Eban Tells Human Needs Parley That Big 4, Jarring Have Not Brought Peace Closer

Foreign Minister Abba Eban called today for a return of the discussion of the Middle East issues to the Middle East region and declared that the Four Power talks going on in New York have not come any closer to solution of the Arab-Israeli conflict than the year-long efforts of the United Nations’ peace envoy, Dr. Gunnar V. Jarring.

Mr. Eban spoke at the International Conference on Human Needs in Israel, attended by 204 delegates representing major fund-raising bodies in the United States and 23 other countries. He said it was Israel’s aim to instill in the Arabs both despair and hope: Despair that any outside factors would solve their problems and hope that direct talks with Israel would bring them the kind of peace they need.

Mr. Eban said Israel was not willing to forego any vital security needs for the sake of building its image abroad. He said, however, that Israel will continue to appeal to world public opinion for support. Among the weapons Israel needs, Mr. Eban said, is nerve. He warned that any declaration that the present cease-fire lines are the permanent borders Israel desires might close its options for peace. On the other hand, he said, under no circumstances will there be a return to the armistice lines of May, 1967.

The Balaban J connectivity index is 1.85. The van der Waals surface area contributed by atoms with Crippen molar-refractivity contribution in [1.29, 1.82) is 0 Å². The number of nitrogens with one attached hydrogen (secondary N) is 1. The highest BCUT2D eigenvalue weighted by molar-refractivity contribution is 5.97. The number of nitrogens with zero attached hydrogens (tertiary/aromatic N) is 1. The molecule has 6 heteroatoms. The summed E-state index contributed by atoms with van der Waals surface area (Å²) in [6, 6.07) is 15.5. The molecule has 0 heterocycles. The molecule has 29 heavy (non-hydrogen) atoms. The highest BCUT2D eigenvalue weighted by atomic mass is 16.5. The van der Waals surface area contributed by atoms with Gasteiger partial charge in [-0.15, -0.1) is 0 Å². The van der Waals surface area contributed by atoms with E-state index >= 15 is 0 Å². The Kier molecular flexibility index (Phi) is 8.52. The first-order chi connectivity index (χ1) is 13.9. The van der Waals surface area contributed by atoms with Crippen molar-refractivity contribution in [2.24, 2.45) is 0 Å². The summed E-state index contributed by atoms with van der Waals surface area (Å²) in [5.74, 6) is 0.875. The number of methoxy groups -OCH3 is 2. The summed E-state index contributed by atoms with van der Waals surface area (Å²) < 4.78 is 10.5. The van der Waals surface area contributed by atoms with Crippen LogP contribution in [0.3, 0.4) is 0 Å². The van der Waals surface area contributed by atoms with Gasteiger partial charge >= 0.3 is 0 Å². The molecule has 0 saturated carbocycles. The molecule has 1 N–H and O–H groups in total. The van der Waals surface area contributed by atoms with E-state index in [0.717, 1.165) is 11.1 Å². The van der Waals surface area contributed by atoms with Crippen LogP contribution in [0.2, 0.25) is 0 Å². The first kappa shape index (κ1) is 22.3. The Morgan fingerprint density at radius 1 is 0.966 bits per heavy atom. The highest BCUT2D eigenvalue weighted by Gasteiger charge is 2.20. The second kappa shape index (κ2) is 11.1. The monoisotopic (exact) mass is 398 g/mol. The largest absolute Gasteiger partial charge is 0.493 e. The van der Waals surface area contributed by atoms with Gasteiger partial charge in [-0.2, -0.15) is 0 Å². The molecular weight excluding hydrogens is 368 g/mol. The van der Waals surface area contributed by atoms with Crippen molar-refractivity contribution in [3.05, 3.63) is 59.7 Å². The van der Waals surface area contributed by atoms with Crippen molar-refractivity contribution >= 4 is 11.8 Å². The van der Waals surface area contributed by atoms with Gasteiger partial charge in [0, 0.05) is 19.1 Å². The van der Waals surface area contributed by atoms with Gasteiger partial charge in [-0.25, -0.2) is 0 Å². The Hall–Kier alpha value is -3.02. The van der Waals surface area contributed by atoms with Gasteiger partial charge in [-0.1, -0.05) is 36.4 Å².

The executive vice chairman of the United Jewish Appeal said today that Israel needs $350 million a year to cover the costs of immigrant absorption and related fields. According to Rabbi Herbert A. Friedman that amount was raised in the U.S. in 1967. He said the sum dropped in 1968 but increased in 1969 and he thought a further increase was possible in 1970.

Rabbi Friedman addressed the campaigns workshop at the conference. Yaacov Tsur, chairman of the Jewish National Fund, offered the services of the JNF staff to assist in fund-raising efforts in countries where fund-raising was not yet coordinated. He noted that outside of Great Britain there are no professional Jewish fund-raisers in Europe and suggested that some be sent from Israel.

The workshop on housing, chaired by New York real estate executive Jack D. Weiler, heard several proposals for financing housing for immigrants. Joseph Kanter, of Cincinnati, representing young leadership, suggested that the State and private banks form a non-profit organization to subsidize mortgages.

Gottlieb Hammer, executive vice chairman of the United Israel Appeal, proposed that apartments be built and rented out to the Jewish Agency, Inc. or to the UJA for further rental. He thought the workshop should accept the principle that housing is a long term project and funds for it cannot be taken out of the regular campaign receipts.

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